Mélenchon’s assertions – which he and his entourage still refuse to reject – sparked a storm of criticism. Prime Minister Élisabeth Borne, whose father survived Auschwitz only to commit suicide a few years later, denounced Mélenchon’s “revoltingly ambiguous” statement. We cannot equate, she said, a democratic state with a terrorist organization that has just attacked it – a position, Borne suggested, that smacks of anti-Semitism.

More revealing, the leaders of other parties belonging to the New Ecological and Social Popular Union (Nupes) as well as LFI were also outraged. “Stunned” and “disgusted” by Mélenchon’s position, socialist deputy Jérôme Guedj warned that this “raises the question” of whether the Socialists should remain in the coalition. Party leader Olivier Faure echoed Guedj’s anger, but he also refused to withdraw from the coalition. (On Tuesday, Faure changed his mind, announcing that the socialists would observe a “moratorium” to participate in the weekly meetings organized by Nupes.)

Marine Tondelier, the leader of the newly named Green Party, also hesitated. She deplored that the coalition, who “had been a source of hope for so many people, has today become a source of despair”, and admitted that she “no longer knows what to say about Jean-Luc Mélenchon”. Nonetheless, Tondelier insisted that his party was not yet on the verge of splitting from Nupes.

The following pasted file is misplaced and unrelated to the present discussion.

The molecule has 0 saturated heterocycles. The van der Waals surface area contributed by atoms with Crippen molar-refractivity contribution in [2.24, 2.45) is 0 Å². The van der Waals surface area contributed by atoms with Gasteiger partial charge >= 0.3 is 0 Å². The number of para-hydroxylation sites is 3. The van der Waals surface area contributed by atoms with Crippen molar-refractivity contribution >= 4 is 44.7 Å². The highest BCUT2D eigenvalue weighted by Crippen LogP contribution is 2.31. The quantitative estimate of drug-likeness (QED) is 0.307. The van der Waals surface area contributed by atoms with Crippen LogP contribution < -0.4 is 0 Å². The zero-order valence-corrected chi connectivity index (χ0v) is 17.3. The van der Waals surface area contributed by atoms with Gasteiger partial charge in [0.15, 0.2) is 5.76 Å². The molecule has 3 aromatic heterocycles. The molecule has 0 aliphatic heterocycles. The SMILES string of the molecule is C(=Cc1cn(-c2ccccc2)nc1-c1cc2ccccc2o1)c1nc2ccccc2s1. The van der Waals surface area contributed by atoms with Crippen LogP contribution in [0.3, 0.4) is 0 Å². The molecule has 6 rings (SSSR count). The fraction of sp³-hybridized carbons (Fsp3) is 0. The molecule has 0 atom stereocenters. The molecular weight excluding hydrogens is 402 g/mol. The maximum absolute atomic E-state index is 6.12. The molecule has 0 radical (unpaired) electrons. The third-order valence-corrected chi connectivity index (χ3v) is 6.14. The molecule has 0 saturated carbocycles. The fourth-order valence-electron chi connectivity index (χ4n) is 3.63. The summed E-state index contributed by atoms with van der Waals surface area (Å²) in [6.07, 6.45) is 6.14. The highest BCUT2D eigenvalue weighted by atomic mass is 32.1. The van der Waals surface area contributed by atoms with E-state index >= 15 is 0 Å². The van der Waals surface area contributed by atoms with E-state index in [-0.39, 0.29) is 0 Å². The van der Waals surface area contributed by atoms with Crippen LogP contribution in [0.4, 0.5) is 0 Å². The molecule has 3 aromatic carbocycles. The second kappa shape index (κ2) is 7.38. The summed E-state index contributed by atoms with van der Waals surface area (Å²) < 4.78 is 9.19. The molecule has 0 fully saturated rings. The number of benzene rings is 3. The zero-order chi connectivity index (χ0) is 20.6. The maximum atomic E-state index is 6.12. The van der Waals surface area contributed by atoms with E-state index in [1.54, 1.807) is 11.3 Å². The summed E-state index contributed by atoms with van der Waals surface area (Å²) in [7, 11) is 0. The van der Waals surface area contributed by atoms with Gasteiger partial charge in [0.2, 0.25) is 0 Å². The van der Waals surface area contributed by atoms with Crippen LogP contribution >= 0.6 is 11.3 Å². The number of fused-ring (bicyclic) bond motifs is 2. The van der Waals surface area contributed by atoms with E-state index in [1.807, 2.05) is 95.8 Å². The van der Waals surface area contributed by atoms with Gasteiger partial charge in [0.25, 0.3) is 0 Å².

The hesitation is not surprising. With relatively thin parliamentary representation, the socialists and ecologists need the LFI more than it needs it. But Mélenchon’s position angered even members of his own party, notably François Ruffin, who gained national fame as a journalist, filmmaker and activist before becoming a member of parliament. Distancing itself from Mélenchon’s position, in an interview with Le Monde, Ruffin was direct. What Hamas did, he said, “was an abomination.” And in a thinly veiled criticism of Mélenchon, he declared that “our words did not live up to the seriousness of the events”.

François Ruffin became known nationally as a journalist, filmmaker and activist before becoming an LFI deputy | François Lo Presti/AFP via Getty Images

What is even more revealing and disturbing is that the words of Marine Le Pen, the leader of the far-right National Rally – founded by her father as the National Front close to fascism half a century ago – were up to the seriousness of the events. At the National Assembly, Le Pen announced that “we saw what we thought we would never see again in history: pogroms where women, children and men were killed solely because they were Jewish.” . After a round of applause from the right and many members of the ruling party, she then denounced “those who support, excuse or relativize the unbearable, some of whom sit in this chamber”.

There was no reason for Le Pen to name names – just as there is no reason to look far to find the reasons for this position. Since inheriting the party, Le Pen has sought to transform it from a movement led by an anti-Semite and steeped in nostalgia for French Algeria into a political party. like the others – like the others. We can rightly question the sincerity of his remarks made in the National Assembly, but what is beyond doubt is his sense of political timing.

There are good reasons to be concerned about this strange moment in French history. First, it reminds us that the country needs an electorally viable and morally reliable political left. More worryingly, it also reminds us that a morally unreliable far-right party is now a little more viable.